If the user wants to implement the query_partition_clause in the analytic function, then the user must execute the upper branch of the syntax (without needing the parenthesis). If the user wants to implement the clause in a model query or a partitioned outer join, use the syntax with the parenthesis.
It allows the user to implement several analytical functions in the same query. This can be done by using the same or different PARTITION BY keys. If the objects being queried have a parallel attribute, the user can also mention an analytical function using the query_partition_clause. This will also make the computations performed parallel as well.
Valid values that can be used in the value_expr are constants, columns, non-analytic functions, function expressions, or expressions that contain any of those mentioned above.
This clause is used in the analytical functions to mention the order in which the data will be arranged within the partition. The user can arrange the values within the partition on multiple keys for each analytic function. Each value passed in the analytical function is defined by a value_expr, and an ordering sequence qualifies the expression.
For different analytical functions, the user can mention multiple ordering expressions. This is especially useful when the user implements functions that rank values as the second expression can be used to resolve the ties between identical values for the first expression.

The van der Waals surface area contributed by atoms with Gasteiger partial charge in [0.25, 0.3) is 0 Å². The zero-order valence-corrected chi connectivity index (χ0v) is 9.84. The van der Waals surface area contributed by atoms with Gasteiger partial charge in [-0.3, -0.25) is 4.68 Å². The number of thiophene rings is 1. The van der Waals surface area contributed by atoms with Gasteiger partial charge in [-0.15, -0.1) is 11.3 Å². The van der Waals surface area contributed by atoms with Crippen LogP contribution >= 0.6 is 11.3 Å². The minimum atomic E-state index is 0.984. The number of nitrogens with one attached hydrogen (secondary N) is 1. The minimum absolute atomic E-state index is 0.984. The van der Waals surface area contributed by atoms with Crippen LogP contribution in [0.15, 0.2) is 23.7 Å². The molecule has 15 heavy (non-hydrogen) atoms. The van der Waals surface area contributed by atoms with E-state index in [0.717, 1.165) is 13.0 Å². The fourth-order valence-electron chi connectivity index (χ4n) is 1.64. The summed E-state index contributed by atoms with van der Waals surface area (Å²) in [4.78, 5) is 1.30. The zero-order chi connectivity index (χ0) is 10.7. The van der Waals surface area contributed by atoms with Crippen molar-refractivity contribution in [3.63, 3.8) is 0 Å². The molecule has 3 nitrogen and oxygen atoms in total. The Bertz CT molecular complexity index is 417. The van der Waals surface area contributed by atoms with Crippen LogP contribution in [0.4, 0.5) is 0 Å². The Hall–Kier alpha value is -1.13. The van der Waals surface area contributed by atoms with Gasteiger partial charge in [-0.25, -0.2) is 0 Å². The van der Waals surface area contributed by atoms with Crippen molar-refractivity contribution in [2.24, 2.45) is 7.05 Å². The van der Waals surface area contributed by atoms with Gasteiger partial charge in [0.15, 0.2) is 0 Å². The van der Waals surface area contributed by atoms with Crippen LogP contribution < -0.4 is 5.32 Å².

If the order_by_clause results in the same values for several rows, then the analytical function will behave as follows:
The following analytical functions will provide the same results for each of the rows:
ROW_NUMBER assigns a different value to each row if there any two or more rows have the same value after implementing the order_by_clause. This different value is computed by the order in which the system processes the row. This method may be non-deterministic if the ORDER BY does not ensure a total ordering.
The result can differ for all other analytic functions depending on the window specifications. The user can specify a logical window by implementing the RANGE keyword. This will allow all the analytical functions to provide the same result for each row, even with different window specifications. If the user specifies the physical window with the ROW keyword, the result will be non-deterministic.
Limitation on the Order By Clause
Certain limitations are imposed on the implementation of the ORDER BY clause:
When the order_by_clause is implemented along with an analytical function, an expression (expr) must be passed to the clause. The SIBLINGS keyword is invalid (it could only be used in a hierarchical query). The position and column aliases (c_alias) are also invalid in this scenario. Otherwise, this will return the same result as the order_by_clause used to order the overall query or subquery.